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Dissatisfied, especially with people in authority or a system of control.‘a military plot by disaffected elements in the army’
dissatisfied, disgruntled, discontented, malcontent, restless, frustrated, fed upView synonyms
- ‘There have also been scandals surrounding disaffected agents.’
- ‘Harper's not going to alienate the social conservatives of any other group of disaffected voters.’
- ‘Still, there are plenty of disaffected people turning to jazz.’
- ‘It is also easy to understand why residents are disaffected.’
- ‘It is brain washing, profoundly unhealthy and a foundation course for turning disaffected youths into terrorists.’
- ‘Eddie has been instrumental in working with disaffected young people in the area, inspiring pride in the local community.’
- ‘Consumers are angry and suspicious, many health care workers are frustrated and disaffected.’
- ‘Margo, the other day I wrote to you about being a disaffected Australian.’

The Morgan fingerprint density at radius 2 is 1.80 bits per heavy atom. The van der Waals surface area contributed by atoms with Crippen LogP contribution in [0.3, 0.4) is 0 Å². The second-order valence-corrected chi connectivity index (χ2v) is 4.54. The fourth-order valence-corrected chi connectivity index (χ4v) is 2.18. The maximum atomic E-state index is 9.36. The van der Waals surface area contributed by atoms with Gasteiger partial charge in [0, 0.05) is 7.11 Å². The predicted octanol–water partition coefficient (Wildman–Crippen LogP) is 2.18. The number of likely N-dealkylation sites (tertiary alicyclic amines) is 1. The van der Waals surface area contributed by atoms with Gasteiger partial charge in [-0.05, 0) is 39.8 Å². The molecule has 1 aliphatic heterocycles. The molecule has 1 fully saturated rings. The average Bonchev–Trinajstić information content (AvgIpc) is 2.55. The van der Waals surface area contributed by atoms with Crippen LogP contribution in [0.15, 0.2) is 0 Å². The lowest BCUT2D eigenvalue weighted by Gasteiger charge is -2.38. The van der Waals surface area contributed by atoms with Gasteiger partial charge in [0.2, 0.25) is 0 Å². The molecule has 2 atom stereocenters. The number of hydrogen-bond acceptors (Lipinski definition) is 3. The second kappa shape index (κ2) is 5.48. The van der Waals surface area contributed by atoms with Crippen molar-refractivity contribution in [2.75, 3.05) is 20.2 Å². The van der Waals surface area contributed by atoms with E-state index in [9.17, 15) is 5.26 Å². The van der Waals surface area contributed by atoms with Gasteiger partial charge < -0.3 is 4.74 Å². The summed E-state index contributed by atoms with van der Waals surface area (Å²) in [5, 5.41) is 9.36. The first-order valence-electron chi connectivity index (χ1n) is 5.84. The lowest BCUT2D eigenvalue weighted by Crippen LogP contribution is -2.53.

- ‘The terrorist recruitment base is always disaffected, radicalised youth.’
- ‘A spokesman for the disaffected crew said he expected the tribunal to reveal the volunteers have a strong case.’
- ‘Now they just make you look like a disaffected member of Generation X.’
- ‘You might find moments of optimism hidden among Tweedy's disaffected, disconnected lyrics.’
- ‘We know the system is wrong when there are so many disaffected voters.’
- ‘There is also the minority of highly disaffected young men who want to control their patches.’
- ‘Very often the authorities were forced to acknowledge the wrongs inflicted on disaffected communities.’
- ‘The alibi at Westminster, in such situations, is that a disaffected member must stay, to represent his constituents.’
- ‘China has in fact created this huge rallying point with I would imagine, millions of disaffected people.’
- ‘He said dealing with disaffected youth was also a priority.’
- ‘If the Tories seem like the nasty party again, disaffected Labour folk could well slouch back home, albeit grudgingly.’
- ‘Meanwhile, a revolutionary insurrection by a disaffected Kentish mob threatens to bring anarchy to London.’
Mid 17th century: past participle of disaffect, originally in the sense ‘dislike or disorder’, from dis- (expressing reversal) + affect.
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